By Edward Lee
The Baltimore Sun
11:30 AM EST, March 4, 2014
Despite some personnel losses via graduation and personal reasons, reigning Division III national champion Stevenson’s offense was expected to be in good hands with the return of senior attackman Chris Dashiell (33 goals and 53 assists in 2013), sophomore attackman Stephen Banick (36, 27 in 2012) and junior midfielder Tony Rossi (26, 18 in 2011).
The leader after three games, however, is senior Glen Tompkins. A fixture on the second midfield last season, Tompkins leads the Mustangs (2-1) – who remained at No. 3 in the latest United States Intercollegiate Lacrosse Association poll – in both goals (10) and points (11). Last year, Tompkins recorded 28 points on 14 goals and 14 assists.
Coach Paul Cantabene likened Tompkins’ career trajectory to that of Peter Green, who posted five goals and four assists in 2012 before exploding for 39 goals and 15 assists last spring.
“I just think that he’s a senior and he knows this is his last time around, and he’s playing like that,” Cantabene said Tuesday morning. “Last year, we had Peter Green step up and play like a senior when we needed him to. Glen is doing that this year. He was a second-line guy for us last year scoring 14 goals for us, and this year, he already has 10. He’s playing really well, shooting the ball really well. We’ve given him the green light to shoot the ball, but he shoots it so well from over the top that it’s really hard for goalies to see it, and he definitely picks and chooses his moments really well and knows how to get his teammates involved. He’s really picked up his level from a year ago, but that’s what you expect your seniors to do.”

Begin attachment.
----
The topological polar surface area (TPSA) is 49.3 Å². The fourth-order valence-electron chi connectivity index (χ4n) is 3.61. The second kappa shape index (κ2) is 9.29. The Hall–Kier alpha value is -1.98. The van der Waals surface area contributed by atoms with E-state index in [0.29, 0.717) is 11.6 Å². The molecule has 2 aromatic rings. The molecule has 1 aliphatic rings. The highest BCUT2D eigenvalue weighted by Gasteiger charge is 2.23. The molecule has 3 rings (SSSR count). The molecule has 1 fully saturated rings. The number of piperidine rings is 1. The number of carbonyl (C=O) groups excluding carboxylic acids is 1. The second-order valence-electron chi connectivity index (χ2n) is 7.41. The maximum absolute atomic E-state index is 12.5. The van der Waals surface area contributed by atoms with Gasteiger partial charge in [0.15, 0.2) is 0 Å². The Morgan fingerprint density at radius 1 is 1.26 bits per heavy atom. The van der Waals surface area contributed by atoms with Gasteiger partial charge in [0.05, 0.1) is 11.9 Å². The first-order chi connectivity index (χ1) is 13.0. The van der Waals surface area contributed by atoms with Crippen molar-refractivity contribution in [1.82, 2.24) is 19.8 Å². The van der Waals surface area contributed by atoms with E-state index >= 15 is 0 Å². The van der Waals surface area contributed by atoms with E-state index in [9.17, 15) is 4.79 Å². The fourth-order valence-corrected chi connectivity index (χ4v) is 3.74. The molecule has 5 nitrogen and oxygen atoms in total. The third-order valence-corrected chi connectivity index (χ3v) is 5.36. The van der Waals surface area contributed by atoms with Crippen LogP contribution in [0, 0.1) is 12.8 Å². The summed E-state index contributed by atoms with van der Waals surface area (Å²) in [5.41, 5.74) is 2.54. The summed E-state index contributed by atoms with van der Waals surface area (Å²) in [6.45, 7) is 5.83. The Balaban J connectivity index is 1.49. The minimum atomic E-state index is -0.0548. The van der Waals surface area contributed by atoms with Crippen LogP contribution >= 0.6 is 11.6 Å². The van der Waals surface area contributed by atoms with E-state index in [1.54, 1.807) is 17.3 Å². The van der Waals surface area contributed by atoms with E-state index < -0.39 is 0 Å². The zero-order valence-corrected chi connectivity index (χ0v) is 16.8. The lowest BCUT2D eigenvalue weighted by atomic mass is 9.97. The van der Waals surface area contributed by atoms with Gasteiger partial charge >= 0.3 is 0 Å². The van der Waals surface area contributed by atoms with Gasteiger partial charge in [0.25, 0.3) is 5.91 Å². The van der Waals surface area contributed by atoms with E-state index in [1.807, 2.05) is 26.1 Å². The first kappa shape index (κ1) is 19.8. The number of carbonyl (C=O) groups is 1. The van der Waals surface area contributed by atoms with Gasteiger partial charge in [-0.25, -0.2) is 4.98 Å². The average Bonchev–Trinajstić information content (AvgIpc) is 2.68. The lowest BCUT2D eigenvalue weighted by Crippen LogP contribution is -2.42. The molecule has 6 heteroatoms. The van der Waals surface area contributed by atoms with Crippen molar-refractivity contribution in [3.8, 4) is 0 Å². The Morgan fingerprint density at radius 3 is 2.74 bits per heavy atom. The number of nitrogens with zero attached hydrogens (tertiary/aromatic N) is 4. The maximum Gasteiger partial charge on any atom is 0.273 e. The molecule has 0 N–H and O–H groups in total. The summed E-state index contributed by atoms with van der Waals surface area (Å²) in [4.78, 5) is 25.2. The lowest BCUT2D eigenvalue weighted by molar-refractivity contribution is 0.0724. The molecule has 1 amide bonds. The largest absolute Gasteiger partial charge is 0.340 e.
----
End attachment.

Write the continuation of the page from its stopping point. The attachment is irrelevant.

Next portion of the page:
Tompkins’ specialty as a sharpshooter has helped him blend in on a first line with Rossi (five goals and three assists) and sophomore Joe Balestrieri (4, 0), according to Cantabene.
“I think him and Tony mesh really well because they’re really two different kinds of players,” Cantabene said. “Tony is a guy that can go to the goal and is really a lot more unselfish than you might think. He’s known as more of a shooter and dodger, but he has unbelievable eyes, and I think Glen knows that. So he’s able to move to the open areas and Tony’s been able to hit him and I think he trusts Glen a lot and I think Tony trusts Glen a lot. I think the good thing for them is they’re with Joe Balestrieri, who has done a great job of understanding his role and being in position to make plays. So I think all of them have done a really nice job just meshing together. But Tony and Glen have definitely worked well together and we’re definitely happy with the chemistry that they have.”
As well as the first midfield has played, Stevenson has also relied on a second unit composed of juniors Sam Wyatt (3, 0), Billy Burgoyne (2, 0) and Matt Tompkins (1, 0) and also features junior Colin Dabney (2, 2), senior Jordan Seivold (1, 0) and sophomore Alex Hardwick (0, 0).
“I think we’re really deep at the midfield,” Cantabene said. “With the second line, we’re talking about Matt Tompkins and Billy Burgoyne and Sam Wyatt really coming into their own. And we’re adding Jordan Seivold and Colin Dabney and Hardwick in there. So we’ve got a lot of good guys that can get up and down, and I think we’re starting to wear down teams a little bit in the middle of the field, and those guys have been a factor.”
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